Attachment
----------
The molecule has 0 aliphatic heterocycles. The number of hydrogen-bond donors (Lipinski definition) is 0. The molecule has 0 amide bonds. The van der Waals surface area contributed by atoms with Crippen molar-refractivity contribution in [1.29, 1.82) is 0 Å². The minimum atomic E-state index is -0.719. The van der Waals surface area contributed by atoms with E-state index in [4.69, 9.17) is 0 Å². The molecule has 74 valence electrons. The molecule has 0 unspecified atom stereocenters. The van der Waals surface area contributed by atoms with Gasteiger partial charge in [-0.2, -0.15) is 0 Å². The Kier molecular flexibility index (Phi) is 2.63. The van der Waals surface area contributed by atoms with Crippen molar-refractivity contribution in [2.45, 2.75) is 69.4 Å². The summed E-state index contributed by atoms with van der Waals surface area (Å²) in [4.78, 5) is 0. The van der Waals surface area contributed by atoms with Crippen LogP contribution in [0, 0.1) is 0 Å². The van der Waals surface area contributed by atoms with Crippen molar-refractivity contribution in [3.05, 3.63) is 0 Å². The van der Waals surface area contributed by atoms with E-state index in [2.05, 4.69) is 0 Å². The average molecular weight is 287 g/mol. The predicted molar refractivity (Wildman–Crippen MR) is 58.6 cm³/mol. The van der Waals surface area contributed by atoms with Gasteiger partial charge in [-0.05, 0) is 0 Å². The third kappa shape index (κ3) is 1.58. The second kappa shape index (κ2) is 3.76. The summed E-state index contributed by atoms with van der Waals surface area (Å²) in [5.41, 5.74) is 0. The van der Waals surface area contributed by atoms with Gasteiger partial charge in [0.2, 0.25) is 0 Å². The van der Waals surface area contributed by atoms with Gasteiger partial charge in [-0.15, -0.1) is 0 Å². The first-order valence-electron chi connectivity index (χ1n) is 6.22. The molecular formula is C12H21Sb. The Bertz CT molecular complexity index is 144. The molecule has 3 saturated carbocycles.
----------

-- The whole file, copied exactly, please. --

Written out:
The molecule has 0 aliphatic heterocycles. The number of hydrogen-bond donors (Lipinski definition) is 0. The molecule has 0 amide bonds. The van der Waals surface area contributed by atoms with Crippen molar-refractivity contribution in [1.29, 1.82) is 0 Å². The minimum atomic E-state index is -0.719. The van der Waals surface area contributed by atoms with E-state index in [4.69, 9.17) is 0 Å². The molecule has 74 valence electrons. The molecule has 0 unspecified atom stereocenters. The van der Waals surface area contributed by atoms with Gasteiger partial charge in [-0.2, -0.15) is 0 Å². The Kier molecular flexibility index (Phi) is 2.63. The van der Waals surface area contributed by atoms with Crippen molar-refractivity contribution in [2.45, 2.75) is 69.4 Å². The summed E-state index contributed by atoms with van der Waals surface area (Å²) in [4.78, 5) is 0. The van der Waals surface area contributed by atoms with Crippen LogP contribution in [0, 0.1) is 0 Å². The van der Waals surface area contributed by atoms with Crippen molar-refractivity contribution in [3.05, 3.63) is 0 Å². The van der Waals surface area contributed by atoms with E-state index in [2.05, 4.69) is 0 Å². The average molecular weight is 287 g/mol. The predicted molar refractivity (Wildman–Crippen MR) is 58.6 cm³/mol. The van der Waals surface area contributed by atoms with Gasteiger partial charge in [-0.05, 0) is 0 Å². The third kappa shape index (κ3) is 1.58. The second kappa shape index (κ2) is 3.76. The summed E-state index contributed by atoms with van der Waals surface area (Å²) in [5.41, 5.74) is 0. The van der Waals surface area contributed by atoms with Gasteiger partial charge in [0.2, 0.25) is 0 Å². The van der Waals surface area contributed by atoms with Gasteiger partial charge in [-0.15, -0.1) is 0 Å². The first-order valence-electron chi connectivity index (χ1n) is 6.22. The molecular formula is C12H21Sb. The Bertz CT molecular complexity index is 144. The molecule has 3 saturated carbocycles.